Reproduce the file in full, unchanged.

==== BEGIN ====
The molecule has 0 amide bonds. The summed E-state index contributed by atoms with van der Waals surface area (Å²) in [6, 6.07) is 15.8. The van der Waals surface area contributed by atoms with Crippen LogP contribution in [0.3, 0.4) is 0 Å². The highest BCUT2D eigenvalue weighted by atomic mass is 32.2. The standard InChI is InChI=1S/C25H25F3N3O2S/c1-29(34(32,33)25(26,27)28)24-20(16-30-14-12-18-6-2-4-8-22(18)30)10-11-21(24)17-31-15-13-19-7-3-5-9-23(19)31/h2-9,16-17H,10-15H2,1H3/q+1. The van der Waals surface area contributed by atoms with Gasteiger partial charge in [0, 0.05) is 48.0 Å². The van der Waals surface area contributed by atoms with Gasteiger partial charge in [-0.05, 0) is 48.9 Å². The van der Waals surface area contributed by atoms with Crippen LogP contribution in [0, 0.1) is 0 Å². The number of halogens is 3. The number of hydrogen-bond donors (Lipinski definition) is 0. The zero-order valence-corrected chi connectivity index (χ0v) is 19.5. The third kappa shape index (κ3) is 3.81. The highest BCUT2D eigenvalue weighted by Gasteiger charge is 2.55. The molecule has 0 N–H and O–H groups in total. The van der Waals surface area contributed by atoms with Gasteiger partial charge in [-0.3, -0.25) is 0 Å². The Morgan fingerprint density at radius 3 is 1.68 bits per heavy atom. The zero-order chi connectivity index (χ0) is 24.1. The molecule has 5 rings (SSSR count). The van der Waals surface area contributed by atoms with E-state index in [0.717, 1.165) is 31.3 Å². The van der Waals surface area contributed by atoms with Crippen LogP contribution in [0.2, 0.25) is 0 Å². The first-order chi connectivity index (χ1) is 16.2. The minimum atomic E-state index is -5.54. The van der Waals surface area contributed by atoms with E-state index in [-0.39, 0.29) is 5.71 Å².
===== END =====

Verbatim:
The molecule has 0 amide bonds. The summed E-state index contributed by atoms with van der Waals surface area (Å²) in [6, 6.07) is 15.8. The van der Waals surface area contributed by atoms with Crippen LogP contribution in [0.3, 0.4) is 0 Å². The highest BCUT2D eigenvalue weighted by atomic mass is 32.2. The standard InChI is InChI=1S/C25H25F3N3O2S/c1-29(34(32,33)25(26,27)28)24-20(16-30-14-12-18-6-2-4-8-22(18)30)10-11-21(24)17-31-15-13-19-7-3-5-9-23(19)31/h2-9,16-17H,10-15H2,1H3/q+1. The van der Waals surface area contributed by atoms with Gasteiger partial charge in [0, 0.05) is 48.0 Å². The van der Waals surface area contributed by atoms with Gasteiger partial charge in [-0.05, 0) is 48.9 Å². The van der Waals surface area contributed by atoms with Crippen LogP contribution in [0, 0.1) is 0 Å². The number of halogens is 3. The number of hydrogen-bond donors (Lipinski definition) is 0. The zero-order valence-corrected chi connectivity index (χ0v) is 19.5. The third kappa shape index (κ3) is 3.81. The highest BCUT2D eigenvalue weighted by Gasteiger charge is 2.55. The molecule has 0 N–H and O–H groups in total. The van der Waals surface area contributed by atoms with Gasteiger partial charge in [-0.3, -0.25) is 0 Å². The Morgan fingerprint density at radius 3 is 1.68 bits per heavy atom. The zero-order chi connectivity index (χ0) is 24.1. The molecule has 5 rings (SSSR count). The van der Waals surface area contributed by atoms with E-state index in [0.717, 1.165) is 31.3 Å². The van der Waals surface area contributed by atoms with Crippen LogP contribution in [0.2, 0.25) is 0 Å². The first-order chi connectivity index (χ1) is 16.2. The minimum atomic E-state index is -5.54. The van der Waals surface area contributed by atoms with E-state index in [-0.39, 0.29) is 5.71 Å².